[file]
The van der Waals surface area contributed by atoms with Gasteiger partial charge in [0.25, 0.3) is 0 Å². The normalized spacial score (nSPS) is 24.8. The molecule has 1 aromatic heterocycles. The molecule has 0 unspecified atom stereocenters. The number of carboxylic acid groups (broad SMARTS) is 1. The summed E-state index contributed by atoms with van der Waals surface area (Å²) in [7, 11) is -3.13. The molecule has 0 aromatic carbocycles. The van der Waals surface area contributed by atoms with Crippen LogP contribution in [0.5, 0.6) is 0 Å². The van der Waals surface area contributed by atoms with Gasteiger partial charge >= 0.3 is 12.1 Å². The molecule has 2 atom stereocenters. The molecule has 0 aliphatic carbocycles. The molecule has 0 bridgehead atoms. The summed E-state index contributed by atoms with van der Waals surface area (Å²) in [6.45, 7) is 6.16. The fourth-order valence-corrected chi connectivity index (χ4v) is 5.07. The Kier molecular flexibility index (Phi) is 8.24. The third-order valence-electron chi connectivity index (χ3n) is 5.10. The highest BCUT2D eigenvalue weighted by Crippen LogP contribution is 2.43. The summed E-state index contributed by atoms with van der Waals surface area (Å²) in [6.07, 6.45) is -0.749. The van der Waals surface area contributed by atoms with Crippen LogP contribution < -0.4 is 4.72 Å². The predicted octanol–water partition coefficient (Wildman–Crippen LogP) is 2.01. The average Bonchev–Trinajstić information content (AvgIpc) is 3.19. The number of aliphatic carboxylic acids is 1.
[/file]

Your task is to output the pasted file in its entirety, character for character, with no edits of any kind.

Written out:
The van der Waals surface area contributed by atoms with Gasteiger partial charge in [0.25, 0.3) is 0 Å². The normalized spacial score (nSPS) is 24.8. The molecule has 1 aromatic heterocycles. The molecule has 0 unspecified atom stereocenters. The number of carboxylic acid groups (broad SMARTS) is 1. The summed E-state index contributed by atoms with van der Waals surface area (Å²) in [7, 11) is -3.13. The molecule has 0 aromatic carbocycles. The van der Waals surface area contributed by atoms with Crippen LogP contribution in [0.5, 0.6) is 0 Å². The van der Waals surface area contributed by atoms with Gasteiger partial charge >= 0.3 is 12.1 Å². The molecule has 2 atom stereocenters. The molecule has 0 aliphatic carbocycles. The molecule has 0 bridgehead atoms. The summed E-state index contributed by atoms with van der Waals surface area (Å²) in [6.45, 7) is 6.16. The fourth-order valence-corrected chi connectivity index (χ4v) is 5.07. The Kier molecular flexibility index (Phi) is 8.24. The third-order valence-electron chi connectivity index (χ3n) is 5.10. The highest BCUT2D eigenvalue weighted by Crippen LogP contribution is 2.43. The summed E-state index contributed by atoms with van der Waals surface area (Å²) in [6.07, 6.45) is -0.749. The van der Waals surface area contributed by atoms with Crippen LogP contribution < -0.4 is 4.72 Å². The predicted octanol–water partition coefficient (Wildman–Crippen LogP) is 2.01. The average Bonchev–Trinajstić information content (AvgIpc) is 3.19. The number of aliphatic carboxylic acids is 1.